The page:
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The Brooklyn Rail

MAY 2021

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MAY 2021 Issue
The Miraculous The Miraculous: New York

53. (The Shoreline of the South Bronx)

After learning that the New York City Parks Commission oversees some 30,000 acres of public parkland, an artist is outraged to discover the existence of a century-old law that makes it illegal to grow or to pick edible plants on any of this land. How can it be, she wonders, that the city criminalizes gardening and foraging even as it condemns so many of its citizens to live in food deserts? The artist finds a way to skirt the anti-foraging law by converting a 5,000-square-foot barge into a floating “food forest” titled Swale that she docks at various sites around the city, especially the South Bronx. Growing onboard are apples, tomatoes, strawberries, corn and assorted vegetables and herbs, free for the taking. There is also a chicken coop housing a few hens. “I became aware,” she explains to an interviewer, “of how the waterways that surround New York City are governed, and that really they are the closest space New York City has to a true commons.” From then on it was just a matter of utilizing “one commons, the water, to support another, food.”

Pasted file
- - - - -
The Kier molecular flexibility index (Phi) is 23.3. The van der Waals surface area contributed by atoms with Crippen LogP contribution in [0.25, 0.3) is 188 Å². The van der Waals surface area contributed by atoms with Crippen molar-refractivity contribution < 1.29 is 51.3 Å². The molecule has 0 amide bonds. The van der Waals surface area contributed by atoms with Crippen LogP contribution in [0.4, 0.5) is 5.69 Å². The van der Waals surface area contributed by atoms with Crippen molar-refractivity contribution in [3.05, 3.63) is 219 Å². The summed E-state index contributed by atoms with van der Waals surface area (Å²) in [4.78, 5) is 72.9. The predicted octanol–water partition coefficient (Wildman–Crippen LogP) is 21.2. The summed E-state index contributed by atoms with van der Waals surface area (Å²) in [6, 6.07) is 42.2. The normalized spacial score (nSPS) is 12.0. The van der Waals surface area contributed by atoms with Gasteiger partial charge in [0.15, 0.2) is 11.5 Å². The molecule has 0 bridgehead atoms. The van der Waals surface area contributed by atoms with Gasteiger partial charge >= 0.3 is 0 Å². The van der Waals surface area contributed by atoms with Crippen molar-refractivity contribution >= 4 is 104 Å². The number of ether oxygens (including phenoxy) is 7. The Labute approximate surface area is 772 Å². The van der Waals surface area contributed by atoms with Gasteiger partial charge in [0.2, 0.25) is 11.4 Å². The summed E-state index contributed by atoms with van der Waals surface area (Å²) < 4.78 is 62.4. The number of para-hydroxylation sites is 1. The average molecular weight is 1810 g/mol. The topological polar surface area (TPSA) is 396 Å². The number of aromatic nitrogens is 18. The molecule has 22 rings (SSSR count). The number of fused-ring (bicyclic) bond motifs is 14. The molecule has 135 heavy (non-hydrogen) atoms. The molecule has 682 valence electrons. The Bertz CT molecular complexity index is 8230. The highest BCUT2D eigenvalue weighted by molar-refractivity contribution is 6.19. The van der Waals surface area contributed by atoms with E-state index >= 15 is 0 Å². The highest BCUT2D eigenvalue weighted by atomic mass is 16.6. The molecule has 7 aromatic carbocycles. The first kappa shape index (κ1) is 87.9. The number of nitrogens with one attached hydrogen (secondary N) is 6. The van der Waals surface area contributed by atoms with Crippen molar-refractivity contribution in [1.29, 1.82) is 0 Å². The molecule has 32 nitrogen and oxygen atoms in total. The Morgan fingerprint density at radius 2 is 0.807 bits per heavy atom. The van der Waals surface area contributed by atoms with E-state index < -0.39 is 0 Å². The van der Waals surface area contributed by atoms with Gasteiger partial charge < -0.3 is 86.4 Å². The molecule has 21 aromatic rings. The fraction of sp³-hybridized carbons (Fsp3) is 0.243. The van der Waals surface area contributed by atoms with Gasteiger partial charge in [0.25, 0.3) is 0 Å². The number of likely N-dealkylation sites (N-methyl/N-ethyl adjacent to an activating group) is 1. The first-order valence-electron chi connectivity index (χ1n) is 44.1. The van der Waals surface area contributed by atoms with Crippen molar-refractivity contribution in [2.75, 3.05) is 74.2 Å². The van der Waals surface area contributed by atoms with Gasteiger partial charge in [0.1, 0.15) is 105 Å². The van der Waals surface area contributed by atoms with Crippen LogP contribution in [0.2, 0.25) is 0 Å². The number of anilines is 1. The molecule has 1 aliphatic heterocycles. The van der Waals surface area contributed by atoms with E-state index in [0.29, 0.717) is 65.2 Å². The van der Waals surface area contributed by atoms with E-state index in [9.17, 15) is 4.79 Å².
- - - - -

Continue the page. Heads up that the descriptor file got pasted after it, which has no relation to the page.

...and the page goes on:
(Mary Mattingly)

Contributor

Raphael Rubinstein

Raphael Rubinstein is the author of The Miraculous (Paper Monument, 2014) and A Geniza (Granary Books, 2015). He is currently writing a book about the Jewish-Egyptian writer Edmond Jabès. A Professor of Critical Studies at the University of Houston School of Art, he divides his time between Houston and New York.

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The Brooklyn Rail

MAY 2021

All Issues